Admiral Brown when he visited Quin
tere bay, August 20th, to witness the
landing of General Canto's army. The
admiral desired to see the maneuvers,
and invited some of the naval officers in
Valparaiso to come to the flag ship San
Francisco and go to Quintero bay. Only
the German officers accepted.
BROWN A GOVERNMENT SPY.
The San Francisco, did not anchor at
Quintero bay, but steamed around until
the landing was effected, and then
headed for Valparaiso. A boat was sent
from the transport Copiapo to visit the
American cruiser, but did not suc
ceed in getting aboard. Upon the arrival
of the San Francisco here Lieutenant
Dyer visited Intendente Viel to secure
permission to send a cable dispatch to
the navy department. This visit has
been construed by the adherents of the
junta, as proof positive that Admiral
Brown was acting as a government spy
on the movements of the opposition,
and no amount of explanation has been
sufficient to remove this impression.
MINISTER EGAN'S MEASURES.
Then other things have served to
strengthen the feeling against the
United States. Not the least import
ant is the very general belief that Min
ister Egan has been an active partisan
of Balmaceda, and used his influence
in preventing the state department
from recognizing the belligerent rights
of the insurgents. Acting Secretary of
State Wharton's action in ignoring the
Congressional envoys even now, when it
is a recognized fact that tbey represent
the only government of the country, has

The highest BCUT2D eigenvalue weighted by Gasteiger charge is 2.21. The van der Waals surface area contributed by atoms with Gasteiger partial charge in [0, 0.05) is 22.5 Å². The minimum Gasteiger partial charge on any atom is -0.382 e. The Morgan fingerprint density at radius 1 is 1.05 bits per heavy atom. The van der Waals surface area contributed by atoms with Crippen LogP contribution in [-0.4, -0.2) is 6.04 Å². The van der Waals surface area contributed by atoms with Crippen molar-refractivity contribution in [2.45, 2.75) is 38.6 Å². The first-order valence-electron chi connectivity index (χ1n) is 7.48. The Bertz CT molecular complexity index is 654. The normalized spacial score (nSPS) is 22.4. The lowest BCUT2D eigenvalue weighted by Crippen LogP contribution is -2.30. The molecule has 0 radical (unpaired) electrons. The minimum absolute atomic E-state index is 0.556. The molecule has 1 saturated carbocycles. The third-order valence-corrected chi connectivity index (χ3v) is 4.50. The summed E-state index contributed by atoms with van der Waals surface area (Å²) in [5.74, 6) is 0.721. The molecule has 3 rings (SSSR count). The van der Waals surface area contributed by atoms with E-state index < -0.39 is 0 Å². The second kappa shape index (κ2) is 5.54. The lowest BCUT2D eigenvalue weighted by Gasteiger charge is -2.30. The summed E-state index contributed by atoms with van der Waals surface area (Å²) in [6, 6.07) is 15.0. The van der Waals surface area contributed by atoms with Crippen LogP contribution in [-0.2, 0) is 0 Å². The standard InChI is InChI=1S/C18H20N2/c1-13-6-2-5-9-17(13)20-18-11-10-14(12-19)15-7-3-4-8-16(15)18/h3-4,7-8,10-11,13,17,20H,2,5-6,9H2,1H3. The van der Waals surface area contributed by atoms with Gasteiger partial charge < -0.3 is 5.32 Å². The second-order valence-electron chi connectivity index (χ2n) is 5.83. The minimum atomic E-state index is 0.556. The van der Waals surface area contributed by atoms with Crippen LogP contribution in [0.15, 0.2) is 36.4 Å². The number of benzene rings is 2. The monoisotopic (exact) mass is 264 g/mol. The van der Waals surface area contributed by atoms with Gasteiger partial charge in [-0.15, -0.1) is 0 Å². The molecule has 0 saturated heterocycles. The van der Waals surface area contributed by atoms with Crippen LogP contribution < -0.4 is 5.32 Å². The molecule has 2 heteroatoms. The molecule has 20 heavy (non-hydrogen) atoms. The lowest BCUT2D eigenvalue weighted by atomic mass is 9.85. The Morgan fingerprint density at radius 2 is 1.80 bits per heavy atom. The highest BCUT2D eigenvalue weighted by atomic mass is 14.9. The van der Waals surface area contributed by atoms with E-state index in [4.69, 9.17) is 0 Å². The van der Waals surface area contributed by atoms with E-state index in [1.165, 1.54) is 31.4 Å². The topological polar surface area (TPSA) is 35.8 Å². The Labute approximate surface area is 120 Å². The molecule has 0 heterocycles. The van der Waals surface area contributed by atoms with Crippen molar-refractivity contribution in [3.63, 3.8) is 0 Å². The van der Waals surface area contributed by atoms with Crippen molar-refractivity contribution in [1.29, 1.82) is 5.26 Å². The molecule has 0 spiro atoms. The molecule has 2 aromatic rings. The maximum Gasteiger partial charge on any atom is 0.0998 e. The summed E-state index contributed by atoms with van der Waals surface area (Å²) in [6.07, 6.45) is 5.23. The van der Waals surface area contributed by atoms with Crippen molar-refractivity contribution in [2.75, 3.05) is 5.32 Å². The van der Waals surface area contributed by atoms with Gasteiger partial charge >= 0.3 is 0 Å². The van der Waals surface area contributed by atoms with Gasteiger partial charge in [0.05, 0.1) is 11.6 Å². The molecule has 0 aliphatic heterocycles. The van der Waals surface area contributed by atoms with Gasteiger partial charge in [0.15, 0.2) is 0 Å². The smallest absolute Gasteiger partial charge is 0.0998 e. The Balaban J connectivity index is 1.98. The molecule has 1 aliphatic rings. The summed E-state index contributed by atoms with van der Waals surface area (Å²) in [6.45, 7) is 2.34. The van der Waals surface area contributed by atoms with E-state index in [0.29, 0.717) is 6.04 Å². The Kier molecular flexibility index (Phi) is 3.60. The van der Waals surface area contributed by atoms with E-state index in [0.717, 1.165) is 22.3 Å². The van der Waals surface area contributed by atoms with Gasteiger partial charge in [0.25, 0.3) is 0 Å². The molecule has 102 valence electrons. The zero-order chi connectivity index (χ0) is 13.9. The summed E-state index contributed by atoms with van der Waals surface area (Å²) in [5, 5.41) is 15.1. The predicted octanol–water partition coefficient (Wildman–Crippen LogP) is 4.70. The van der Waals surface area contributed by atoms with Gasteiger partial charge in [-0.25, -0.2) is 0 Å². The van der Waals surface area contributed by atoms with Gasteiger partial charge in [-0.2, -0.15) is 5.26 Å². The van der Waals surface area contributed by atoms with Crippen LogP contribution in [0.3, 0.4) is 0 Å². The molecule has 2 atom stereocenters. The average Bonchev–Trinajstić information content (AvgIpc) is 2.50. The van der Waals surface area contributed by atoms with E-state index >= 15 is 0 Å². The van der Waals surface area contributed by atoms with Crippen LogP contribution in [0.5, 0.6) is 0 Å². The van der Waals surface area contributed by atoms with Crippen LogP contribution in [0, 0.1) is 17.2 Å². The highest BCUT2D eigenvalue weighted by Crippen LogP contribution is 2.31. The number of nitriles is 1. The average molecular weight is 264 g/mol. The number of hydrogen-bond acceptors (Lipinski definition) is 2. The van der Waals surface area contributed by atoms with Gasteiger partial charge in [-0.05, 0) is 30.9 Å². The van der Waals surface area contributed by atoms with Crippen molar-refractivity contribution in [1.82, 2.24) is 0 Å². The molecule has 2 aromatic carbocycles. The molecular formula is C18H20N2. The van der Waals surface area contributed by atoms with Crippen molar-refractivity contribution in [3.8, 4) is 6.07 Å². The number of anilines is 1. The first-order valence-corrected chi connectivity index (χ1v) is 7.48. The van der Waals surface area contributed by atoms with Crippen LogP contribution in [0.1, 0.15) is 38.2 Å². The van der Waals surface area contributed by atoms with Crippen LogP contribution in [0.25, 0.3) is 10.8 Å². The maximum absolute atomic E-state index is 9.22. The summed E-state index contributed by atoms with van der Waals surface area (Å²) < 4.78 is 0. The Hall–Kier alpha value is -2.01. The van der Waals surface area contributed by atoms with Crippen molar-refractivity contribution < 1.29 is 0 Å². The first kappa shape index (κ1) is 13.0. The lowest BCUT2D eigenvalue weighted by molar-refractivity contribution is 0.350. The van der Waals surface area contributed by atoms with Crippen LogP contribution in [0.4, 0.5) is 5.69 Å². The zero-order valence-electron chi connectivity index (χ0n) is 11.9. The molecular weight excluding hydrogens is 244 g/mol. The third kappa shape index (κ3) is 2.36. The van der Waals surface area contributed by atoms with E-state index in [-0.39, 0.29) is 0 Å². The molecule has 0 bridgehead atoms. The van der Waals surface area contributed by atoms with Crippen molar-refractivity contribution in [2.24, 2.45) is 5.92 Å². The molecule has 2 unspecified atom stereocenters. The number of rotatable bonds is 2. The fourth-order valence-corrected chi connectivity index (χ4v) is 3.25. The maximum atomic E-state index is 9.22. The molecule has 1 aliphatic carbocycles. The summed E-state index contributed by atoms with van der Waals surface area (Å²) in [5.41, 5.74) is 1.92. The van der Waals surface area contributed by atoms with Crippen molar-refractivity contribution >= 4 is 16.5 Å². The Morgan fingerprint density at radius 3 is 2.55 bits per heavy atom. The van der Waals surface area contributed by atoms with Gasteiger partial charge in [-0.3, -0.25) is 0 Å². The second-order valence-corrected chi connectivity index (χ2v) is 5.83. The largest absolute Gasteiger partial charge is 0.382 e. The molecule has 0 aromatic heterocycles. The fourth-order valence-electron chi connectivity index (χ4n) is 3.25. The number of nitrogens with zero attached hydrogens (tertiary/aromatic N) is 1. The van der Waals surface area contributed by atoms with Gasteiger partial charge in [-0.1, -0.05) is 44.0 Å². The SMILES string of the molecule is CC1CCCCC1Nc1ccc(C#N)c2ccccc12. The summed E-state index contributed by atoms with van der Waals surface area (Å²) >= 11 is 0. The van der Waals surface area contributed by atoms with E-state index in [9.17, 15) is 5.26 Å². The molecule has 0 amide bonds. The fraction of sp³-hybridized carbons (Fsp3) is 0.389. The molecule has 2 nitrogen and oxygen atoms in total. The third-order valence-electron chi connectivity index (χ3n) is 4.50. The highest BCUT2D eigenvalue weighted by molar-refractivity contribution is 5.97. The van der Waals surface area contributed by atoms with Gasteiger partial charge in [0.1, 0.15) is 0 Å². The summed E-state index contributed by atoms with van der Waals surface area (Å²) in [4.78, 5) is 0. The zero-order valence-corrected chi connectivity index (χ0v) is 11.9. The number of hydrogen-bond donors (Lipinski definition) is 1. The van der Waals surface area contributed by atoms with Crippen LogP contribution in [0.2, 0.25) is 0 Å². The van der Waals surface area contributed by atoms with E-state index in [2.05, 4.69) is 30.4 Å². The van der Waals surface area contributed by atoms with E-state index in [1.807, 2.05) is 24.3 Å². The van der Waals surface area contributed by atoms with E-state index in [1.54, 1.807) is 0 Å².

increased the feeling against citizens of
the United States.
Admiral Brown's action in refusing to
give up political refugees who have
found an asylum on his ships has also
added to the general irritation. It is the
general belief that Admiral Brown is
acting under instructions or by advice of
Egan. The minister is expected to ar
rive here tomorrow for the purpose of
consulting the admiral as to the final
disposition of the reiugees now on the
American ships. Feeling against Egan
is very violent, and there is little ques
tion that his recall will soon be de
REFUGEES SENT NORTH.
The German admiral settled the ques
tion as to the disposition of the refugees
so far as he is concerned, by sending the
corvette Alexandrine to the north today,
presumably to Callao, with Sefior
Claudio Vicuna, the recent president
elect ; Admiral Oscar Viei, ex-intendente
of Valparaiso; Captain Fuentes, re
cently in command of the torpedo boat,
Almirante Lynch; Sefior Sanchez, late
superintendent of the custom house,
. and others aboard.
CONSUL M'CREABY 18 ALL RIGHT.
McCreary, United States consul at
Valparaiso, is in high favor. He ren
dered valuable services to persecuted
women and political refugees, whose